5. No landing page assigned

If there is no landing page provided for the newly registered domain, it might as well be result in the “server not found” error. However, this rarely happens because most webhosting companies have custom landing pages for every new domain that is registered with them. It is always a good idea to get your own landing page and replacing it. You can get awesome templates for landing pages from Google and upload on your domain as you wait for the launch of your website or blog.

6. Server down

This is the worst of all the reasons. If your web host’s servers go offline, it means that your website will also go offline. You should never host your domain with a company that does not offer 99% uptime guarantee. You never know how much you can lose in terms of website related revenue just by having your site offline for a few minutes.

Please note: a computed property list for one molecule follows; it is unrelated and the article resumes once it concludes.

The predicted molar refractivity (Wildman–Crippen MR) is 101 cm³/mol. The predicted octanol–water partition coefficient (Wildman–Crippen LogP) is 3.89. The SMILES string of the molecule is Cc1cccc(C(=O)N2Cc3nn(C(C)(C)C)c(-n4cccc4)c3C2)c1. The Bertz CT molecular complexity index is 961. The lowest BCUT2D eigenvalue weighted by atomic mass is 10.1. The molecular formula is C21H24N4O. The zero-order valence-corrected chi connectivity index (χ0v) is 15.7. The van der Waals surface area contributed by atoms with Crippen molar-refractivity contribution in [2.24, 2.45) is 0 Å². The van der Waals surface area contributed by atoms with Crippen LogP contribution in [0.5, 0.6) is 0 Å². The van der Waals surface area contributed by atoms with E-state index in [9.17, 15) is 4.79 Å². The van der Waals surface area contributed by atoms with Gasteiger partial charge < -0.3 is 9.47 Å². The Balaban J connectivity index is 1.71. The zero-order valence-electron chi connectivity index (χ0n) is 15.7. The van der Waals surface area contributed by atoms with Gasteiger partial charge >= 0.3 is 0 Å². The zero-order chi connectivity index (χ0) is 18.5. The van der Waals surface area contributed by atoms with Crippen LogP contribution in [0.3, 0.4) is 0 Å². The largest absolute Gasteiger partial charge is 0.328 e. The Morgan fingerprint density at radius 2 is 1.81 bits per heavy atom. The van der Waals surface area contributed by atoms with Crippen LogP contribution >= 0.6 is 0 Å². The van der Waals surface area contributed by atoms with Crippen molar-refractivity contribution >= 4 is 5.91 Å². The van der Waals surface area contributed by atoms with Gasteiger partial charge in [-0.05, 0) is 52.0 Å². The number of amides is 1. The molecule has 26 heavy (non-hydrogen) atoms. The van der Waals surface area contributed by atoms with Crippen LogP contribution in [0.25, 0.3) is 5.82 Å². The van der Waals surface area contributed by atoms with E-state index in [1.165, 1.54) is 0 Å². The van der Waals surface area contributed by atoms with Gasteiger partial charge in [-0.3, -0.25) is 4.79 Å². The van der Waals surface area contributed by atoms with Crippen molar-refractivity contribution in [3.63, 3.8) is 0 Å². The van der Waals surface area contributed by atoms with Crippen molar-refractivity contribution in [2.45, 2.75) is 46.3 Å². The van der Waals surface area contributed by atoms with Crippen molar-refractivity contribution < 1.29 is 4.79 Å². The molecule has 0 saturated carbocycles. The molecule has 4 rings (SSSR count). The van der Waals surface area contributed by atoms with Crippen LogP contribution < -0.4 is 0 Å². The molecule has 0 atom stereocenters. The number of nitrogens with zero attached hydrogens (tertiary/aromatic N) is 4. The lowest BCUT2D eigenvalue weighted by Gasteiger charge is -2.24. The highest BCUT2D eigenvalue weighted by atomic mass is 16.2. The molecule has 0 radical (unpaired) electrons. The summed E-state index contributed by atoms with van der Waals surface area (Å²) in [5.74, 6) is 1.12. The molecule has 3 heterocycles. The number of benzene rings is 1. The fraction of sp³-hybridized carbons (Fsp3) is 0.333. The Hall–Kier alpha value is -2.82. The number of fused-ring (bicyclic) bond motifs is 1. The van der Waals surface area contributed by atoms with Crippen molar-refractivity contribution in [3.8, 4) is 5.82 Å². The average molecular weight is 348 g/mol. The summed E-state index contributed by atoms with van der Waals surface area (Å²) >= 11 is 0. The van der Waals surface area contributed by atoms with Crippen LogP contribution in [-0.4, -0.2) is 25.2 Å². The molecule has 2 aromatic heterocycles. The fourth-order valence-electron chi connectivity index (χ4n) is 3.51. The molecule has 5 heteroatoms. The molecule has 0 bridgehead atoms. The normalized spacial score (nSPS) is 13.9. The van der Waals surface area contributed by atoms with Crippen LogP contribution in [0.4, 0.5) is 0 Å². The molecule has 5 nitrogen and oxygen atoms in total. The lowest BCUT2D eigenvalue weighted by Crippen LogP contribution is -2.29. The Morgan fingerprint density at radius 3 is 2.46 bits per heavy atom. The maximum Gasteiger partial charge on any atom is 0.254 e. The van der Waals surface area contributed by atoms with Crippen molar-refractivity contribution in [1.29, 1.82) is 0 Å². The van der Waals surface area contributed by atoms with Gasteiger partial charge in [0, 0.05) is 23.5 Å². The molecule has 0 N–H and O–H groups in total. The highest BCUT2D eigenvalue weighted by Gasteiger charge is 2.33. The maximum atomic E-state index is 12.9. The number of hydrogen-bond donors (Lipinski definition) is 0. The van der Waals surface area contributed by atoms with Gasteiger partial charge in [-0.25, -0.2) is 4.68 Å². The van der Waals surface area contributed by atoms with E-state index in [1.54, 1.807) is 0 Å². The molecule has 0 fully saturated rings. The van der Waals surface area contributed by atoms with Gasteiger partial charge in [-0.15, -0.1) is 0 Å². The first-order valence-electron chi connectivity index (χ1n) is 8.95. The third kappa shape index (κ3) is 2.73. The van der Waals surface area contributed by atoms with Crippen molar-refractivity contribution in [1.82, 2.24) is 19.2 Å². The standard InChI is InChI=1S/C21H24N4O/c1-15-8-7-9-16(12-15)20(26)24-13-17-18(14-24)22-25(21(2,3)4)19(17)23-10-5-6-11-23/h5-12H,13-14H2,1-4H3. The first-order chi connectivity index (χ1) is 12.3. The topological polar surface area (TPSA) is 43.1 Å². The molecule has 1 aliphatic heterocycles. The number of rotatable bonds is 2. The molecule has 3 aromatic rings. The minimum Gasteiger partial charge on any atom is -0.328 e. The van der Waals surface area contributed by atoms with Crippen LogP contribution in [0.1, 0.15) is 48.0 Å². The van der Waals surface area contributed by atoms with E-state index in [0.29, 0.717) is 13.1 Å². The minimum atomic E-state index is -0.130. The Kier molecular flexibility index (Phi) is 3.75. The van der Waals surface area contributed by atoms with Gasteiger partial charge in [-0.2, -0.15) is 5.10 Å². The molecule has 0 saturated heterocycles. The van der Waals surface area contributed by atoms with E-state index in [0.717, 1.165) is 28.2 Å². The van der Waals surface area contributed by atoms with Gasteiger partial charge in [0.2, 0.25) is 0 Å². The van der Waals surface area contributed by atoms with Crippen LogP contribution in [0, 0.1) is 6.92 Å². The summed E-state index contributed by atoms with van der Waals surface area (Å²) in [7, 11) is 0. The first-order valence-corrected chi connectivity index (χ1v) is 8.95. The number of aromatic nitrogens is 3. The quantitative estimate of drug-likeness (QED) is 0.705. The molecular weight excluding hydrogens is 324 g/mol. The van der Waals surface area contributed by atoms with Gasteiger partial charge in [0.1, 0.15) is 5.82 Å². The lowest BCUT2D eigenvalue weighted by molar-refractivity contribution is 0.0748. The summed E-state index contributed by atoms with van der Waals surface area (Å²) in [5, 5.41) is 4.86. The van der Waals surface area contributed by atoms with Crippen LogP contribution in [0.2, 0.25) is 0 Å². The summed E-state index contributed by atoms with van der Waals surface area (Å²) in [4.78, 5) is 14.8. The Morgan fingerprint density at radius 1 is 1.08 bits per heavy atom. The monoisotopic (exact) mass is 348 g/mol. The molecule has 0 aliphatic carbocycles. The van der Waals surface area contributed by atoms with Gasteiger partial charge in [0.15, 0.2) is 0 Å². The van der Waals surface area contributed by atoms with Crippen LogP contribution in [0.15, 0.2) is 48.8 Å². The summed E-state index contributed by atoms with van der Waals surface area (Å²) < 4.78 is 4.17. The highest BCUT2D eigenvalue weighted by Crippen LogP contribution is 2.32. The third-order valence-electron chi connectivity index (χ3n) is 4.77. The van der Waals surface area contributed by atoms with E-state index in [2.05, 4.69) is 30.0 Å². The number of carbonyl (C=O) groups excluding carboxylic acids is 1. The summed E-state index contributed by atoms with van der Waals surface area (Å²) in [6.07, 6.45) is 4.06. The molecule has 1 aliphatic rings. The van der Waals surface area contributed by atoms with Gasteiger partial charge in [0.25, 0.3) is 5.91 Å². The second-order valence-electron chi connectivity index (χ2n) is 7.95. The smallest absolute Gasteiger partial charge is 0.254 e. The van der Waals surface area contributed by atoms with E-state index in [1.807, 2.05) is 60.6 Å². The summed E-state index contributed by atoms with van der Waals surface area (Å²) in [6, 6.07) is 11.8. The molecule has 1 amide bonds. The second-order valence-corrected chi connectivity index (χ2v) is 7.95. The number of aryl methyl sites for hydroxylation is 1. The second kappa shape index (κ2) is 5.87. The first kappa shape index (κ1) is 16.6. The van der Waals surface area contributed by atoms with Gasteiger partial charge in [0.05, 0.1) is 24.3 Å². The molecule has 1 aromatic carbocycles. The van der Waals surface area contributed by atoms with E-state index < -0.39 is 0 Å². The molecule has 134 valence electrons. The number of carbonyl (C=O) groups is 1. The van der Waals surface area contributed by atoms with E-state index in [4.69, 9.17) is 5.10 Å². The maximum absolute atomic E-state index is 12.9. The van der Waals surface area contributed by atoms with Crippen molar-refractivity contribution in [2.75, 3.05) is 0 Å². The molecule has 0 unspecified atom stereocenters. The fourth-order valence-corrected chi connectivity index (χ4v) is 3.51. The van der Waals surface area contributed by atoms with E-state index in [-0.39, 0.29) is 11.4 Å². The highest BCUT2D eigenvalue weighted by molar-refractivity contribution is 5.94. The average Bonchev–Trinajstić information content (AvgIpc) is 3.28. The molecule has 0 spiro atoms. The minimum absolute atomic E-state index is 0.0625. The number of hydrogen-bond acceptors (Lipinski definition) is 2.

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    • ronhi profile image

      ronhi 5 years ago from Kenya

      thanks for the tool you shared! and thanks for reading

    • expertscolumn profile image

      Stanley Soman 5 years ago from New York

      Next time you are not sure if your website is up, try a site checker like

      Thanks for this article

    • ronhi profile image

      ronhi 5 years ago from Kenya

      timorous, thanks for reading and leaving your comments. I usually prefer using a "website coming soon page" Then i work on the website in a sub-folder...but your method sounds simple and easy too. Talk of many ways of killing a rat!

    • timorous profile image

      Tim Nichol 5 years ago from Me to You

      When you sign up with a web host, they give you a temporary site URL (address). You can postpone assigning the domain name to your webhost until you're ready to go 'live'. This way, you can load your website files onto their server, and work on your website until it's working properly..before the public gets to see what you're up to.